AI is here to stay, but …

from Pascal Nüesch at

You can find them everywhere, the (self-proclaimed) AI experts who talk about revolution, efficiency gains, huge potential, intelligent data analysis for better decisions, and so on. Or surveys or even studies are launched, which then confirm, for example, that a large proportion of managers see considerable potential in GenAI... oh, what a miracle... congratulations on this insight. Sorry for the exaggerated description, but the sentiment is pretty much the same when you scroll through LinkedIn, X or other platforms. Basically, the buzzwords mentioned are not wrong, but…

Let's ask  Google's Gemini, what the essence of these studies is and where the great potential lies:

  • Increased efficiency: GenAI can automate tasks and streamline processes, saving time and money.
  • Improved decision making: GenAI can analyze large amounts of data and identify patterns that humans cannot. This can help managers make better decisions.
  • New business models: GenAI can enable new products and services that reach new markets and customers.

Let's start with increasing efficiency: GenAI should be able to automate tasks and optimize processes. For this to happen, the tasks and their data must be available in a digital form. Das Gleiche gilt auch bei der Optimierung von Prozessen. The same goes for process optimization. If a process, or at least some of its artifacts, are not available in digital form, it will be difficult to derive the insights needed to optimize it.

The same systematic approach torpedoes improved decision making. If the large amounts of data are not available (digitally) or are distributed throughout the organization and no one has an overview, the story becomes even more complicated. This is often compounded by other factors such as poor data quality or a lack of connectivity between data silos.

New business models are all well and good, but if the company lacks the appropriate platform to map the business model, or if the existing platform is not flexible enough to accommodate the new business model in a timely manner, then even the most innovative ideas are of no use.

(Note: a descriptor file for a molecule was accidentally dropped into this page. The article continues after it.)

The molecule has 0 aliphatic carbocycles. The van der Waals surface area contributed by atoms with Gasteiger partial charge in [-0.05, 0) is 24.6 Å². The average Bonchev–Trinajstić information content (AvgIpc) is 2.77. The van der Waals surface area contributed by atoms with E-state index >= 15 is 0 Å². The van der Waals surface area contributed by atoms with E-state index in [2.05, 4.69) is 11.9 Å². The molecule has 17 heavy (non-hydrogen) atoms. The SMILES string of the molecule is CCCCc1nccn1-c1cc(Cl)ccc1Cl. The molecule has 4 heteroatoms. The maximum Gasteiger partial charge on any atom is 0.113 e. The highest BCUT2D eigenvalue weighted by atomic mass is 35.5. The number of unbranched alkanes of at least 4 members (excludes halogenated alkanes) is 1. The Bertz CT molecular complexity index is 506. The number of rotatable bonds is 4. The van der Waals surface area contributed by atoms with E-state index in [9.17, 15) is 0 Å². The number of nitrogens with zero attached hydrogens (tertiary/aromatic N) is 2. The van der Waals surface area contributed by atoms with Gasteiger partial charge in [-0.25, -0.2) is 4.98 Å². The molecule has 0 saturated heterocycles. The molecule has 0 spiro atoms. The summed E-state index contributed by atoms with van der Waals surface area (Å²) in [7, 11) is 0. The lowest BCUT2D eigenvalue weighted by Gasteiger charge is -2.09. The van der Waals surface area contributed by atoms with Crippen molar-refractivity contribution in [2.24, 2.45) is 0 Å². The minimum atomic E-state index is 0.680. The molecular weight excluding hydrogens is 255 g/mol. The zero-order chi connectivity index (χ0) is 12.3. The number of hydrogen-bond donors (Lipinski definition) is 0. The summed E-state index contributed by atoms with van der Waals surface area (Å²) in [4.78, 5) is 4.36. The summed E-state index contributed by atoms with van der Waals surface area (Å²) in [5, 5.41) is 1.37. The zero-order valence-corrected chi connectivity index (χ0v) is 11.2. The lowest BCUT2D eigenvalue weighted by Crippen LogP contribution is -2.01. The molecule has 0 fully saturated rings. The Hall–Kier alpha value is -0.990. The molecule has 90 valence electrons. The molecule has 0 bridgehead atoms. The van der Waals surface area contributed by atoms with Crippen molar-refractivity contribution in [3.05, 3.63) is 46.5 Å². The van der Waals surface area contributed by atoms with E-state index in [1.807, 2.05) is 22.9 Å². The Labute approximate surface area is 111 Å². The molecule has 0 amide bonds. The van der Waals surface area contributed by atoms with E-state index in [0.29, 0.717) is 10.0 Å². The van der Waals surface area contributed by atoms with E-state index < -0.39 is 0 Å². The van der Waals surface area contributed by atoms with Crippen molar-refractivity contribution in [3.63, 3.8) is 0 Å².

Interim conclusion: If the company is not set up accordingly, it will be difficult to realize the existing potential, with or without AI. And simply licensing Microsoft Copilot Pro is nice, but still far from the revolution that companies are hoping for.

In practice, few companies are set up to use AI in a consistent and value-adding way. It is often used selectively (because the manufacturer of product X has added a quick AI button) and in a patchwork approach. If you really want to realize the potential of this new opportunity, you need a sensible and focused digital strategy and transformation.

A thorough analysis of the existing systems, data and processes, involving the relevant stakeholders and, where possible, the (end) customer, forms the basis of our approach. This shows where and how the data is available and how structured or unstructured the individual sources are.

The second step is to define the vision, taking into account different perspectives such as customer, business and technology. In other words, this is the point at which the form in which the data will ultimately be stored and the systems on which it will be stored are defined. This also leads to the identification of missing or obsolete systems.

In the final part, the concrete steps are poured into a roadmap, taking into account the dependencies, of course with a corresponding investment recommendation for financial planning.

Do you want to prepare your business for the future and lay the foundations for the use of AI technology?  Contact us and we will help you determine your posistion and guide you trhough the transformation. 


Pascal Nüesch

Chief Technology Officer & Partner